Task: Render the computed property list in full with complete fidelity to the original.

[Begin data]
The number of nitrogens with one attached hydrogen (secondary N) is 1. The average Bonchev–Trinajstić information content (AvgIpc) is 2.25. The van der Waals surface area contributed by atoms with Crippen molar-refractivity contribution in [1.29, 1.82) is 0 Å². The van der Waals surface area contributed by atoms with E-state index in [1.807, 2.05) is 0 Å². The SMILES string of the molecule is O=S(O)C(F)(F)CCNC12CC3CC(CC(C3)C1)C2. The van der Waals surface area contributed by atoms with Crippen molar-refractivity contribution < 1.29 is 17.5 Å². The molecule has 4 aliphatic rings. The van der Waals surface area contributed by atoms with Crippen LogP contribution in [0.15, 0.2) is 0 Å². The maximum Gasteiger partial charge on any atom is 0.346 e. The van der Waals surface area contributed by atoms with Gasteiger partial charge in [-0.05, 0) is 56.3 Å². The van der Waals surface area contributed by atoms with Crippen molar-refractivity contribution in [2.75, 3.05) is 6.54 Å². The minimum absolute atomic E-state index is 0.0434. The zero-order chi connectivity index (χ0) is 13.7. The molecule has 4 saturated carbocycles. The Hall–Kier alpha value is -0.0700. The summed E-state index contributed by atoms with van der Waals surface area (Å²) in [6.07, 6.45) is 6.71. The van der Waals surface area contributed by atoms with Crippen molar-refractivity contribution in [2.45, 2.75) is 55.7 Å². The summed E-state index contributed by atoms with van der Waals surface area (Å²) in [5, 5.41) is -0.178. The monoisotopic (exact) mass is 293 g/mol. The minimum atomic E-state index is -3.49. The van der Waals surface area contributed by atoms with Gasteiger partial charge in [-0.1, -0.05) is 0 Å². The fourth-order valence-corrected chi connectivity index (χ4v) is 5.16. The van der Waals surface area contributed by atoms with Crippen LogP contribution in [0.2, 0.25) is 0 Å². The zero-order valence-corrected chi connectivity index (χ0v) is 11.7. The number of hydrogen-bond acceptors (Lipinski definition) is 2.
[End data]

The number of nitrogens with one attached hydrogen (secondary N) is 1. The average Bonchev–Trinajstić information content (AvgIpc) is 2.25. The van der Waals surface area contributed by atoms with Crippen molar-refractivity contribution in [1.29, 1.82) is 0 Å². The van der Waals surface area contributed by atoms with E-state index in [1.807, 2.05) is 0 Å². The SMILES string of the molecule is O=S(O)C(F)(F)CCNC12CC3CC(CC(C3)C1)C2. The van der Waals surface area contributed by atoms with Crippen molar-refractivity contribution < 1.29 is 17.5 Å². The molecule has 4 aliphatic rings. The van der Waals surface area contributed by atoms with Crippen LogP contribution in [0.15, 0.2) is 0 Å². The maximum Gasteiger partial charge on any atom is 0.346 e. The van der Waals surface area contributed by atoms with Gasteiger partial charge in [-0.05, 0) is 56.3 Å². The van der Waals surface area contributed by atoms with Crippen molar-refractivity contribution in [2.75, 3.05) is 6.54 Å². The minimum absolute atomic E-state index is 0.0434. The zero-order chi connectivity index (χ0) is 13.7. The molecule has 4 saturated carbocycles. The Hall–Kier alpha value is -0.0700. The summed E-state index contributed by atoms with van der Waals surface area (Å²) in [6.07, 6.45) is 6.71. The van der Waals surface area contributed by atoms with Crippen molar-refractivity contribution in [2.45, 2.75) is 55.7 Å². The summed E-state index contributed by atoms with van der Waals surface area (Å²) in [5, 5.41) is -0.178. The monoisotopic (exact) mass is 293 g/mol. The minimum atomic E-state index is -3.49. The van der Waals surface area contributed by atoms with Gasteiger partial charge in [-0.1, -0.05) is 0 Å². The fourth-order valence-corrected chi connectivity index (χ4v) is 5.16. The van der Waals surface area contributed by atoms with Crippen LogP contribution in [0.2, 0.25) is 0 Å². The zero-order valence-corrected chi connectivity index (χ0v) is 11.7. The number of hydrogen-bond acceptors (Lipinski definition) is 2.